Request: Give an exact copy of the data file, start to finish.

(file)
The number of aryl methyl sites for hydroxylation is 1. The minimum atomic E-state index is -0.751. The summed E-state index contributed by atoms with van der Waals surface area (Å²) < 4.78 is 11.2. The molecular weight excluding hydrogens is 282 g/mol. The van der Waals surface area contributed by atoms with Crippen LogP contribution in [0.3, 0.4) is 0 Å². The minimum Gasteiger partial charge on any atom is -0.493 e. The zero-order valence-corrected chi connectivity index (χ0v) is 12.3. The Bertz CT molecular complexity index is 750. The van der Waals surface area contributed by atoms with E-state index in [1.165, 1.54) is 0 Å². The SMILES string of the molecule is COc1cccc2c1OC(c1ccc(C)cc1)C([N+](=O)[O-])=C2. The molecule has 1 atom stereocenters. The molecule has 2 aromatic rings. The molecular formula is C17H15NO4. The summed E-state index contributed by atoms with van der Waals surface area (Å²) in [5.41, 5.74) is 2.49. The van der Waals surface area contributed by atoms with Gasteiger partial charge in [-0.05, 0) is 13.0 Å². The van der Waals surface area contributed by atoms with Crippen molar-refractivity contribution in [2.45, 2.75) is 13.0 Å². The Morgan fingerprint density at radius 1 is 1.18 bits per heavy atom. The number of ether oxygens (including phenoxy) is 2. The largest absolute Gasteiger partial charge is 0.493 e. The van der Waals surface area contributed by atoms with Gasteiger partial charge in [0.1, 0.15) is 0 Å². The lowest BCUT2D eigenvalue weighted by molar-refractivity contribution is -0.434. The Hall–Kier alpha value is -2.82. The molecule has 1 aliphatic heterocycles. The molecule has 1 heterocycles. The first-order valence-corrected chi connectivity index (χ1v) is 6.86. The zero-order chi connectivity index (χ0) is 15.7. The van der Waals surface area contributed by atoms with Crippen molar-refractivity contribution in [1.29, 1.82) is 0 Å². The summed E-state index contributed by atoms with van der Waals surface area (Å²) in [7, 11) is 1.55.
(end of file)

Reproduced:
The number of aryl methyl sites for hydroxylation is 1. The minimum atomic E-state index is -0.751. The summed E-state index contributed by atoms with van der Waals surface area (Å²) < 4.78 is 11.2. The molecular weight excluding hydrogens is 282 g/mol. The van der Waals surface area contributed by atoms with Crippen LogP contribution in [0.3, 0.4) is 0 Å². The minimum Gasteiger partial charge on any atom is -0.493 e. The zero-order valence-corrected chi connectivity index (χ0v) is 12.3. The Bertz CT molecular complexity index is 750. The van der Waals surface area contributed by atoms with E-state index in [1.165, 1.54) is 0 Å². The SMILES string of the molecule is COc1cccc2c1OC(c1ccc(C)cc1)C([N+](=O)[O-])=C2. The molecule has 1 atom stereocenters. The molecule has 2 aromatic rings. The molecular formula is C17H15NO4. The summed E-state index contributed by atoms with van der Waals surface area (Å²) in [5.41, 5.74) is 2.49. The van der Waals surface area contributed by atoms with Gasteiger partial charge in [-0.05, 0) is 13.0 Å². The van der Waals surface area contributed by atoms with Crippen molar-refractivity contribution in [2.45, 2.75) is 13.0 Å². The Morgan fingerprint density at radius 1 is 1.18 bits per heavy atom. The number of ether oxygens (including phenoxy) is 2. The largest absolute Gasteiger partial charge is 0.493 e. The van der Waals surface area contributed by atoms with Gasteiger partial charge in [0.1, 0.15) is 0 Å². The lowest BCUT2D eigenvalue weighted by molar-refractivity contribution is -0.434. The Hall–Kier alpha value is -2.82. The molecule has 1 aliphatic heterocycles. The molecule has 1 heterocycles. The first-order valence-corrected chi connectivity index (χ1v) is 6.86. The zero-order chi connectivity index (χ0) is 15.7. The van der Waals surface area contributed by atoms with Crippen molar-refractivity contribution in [1.29, 1.82) is 0 Å². The summed E-state index contributed by atoms with van der Waals surface area (Å²) in [7, 11) is 1.55.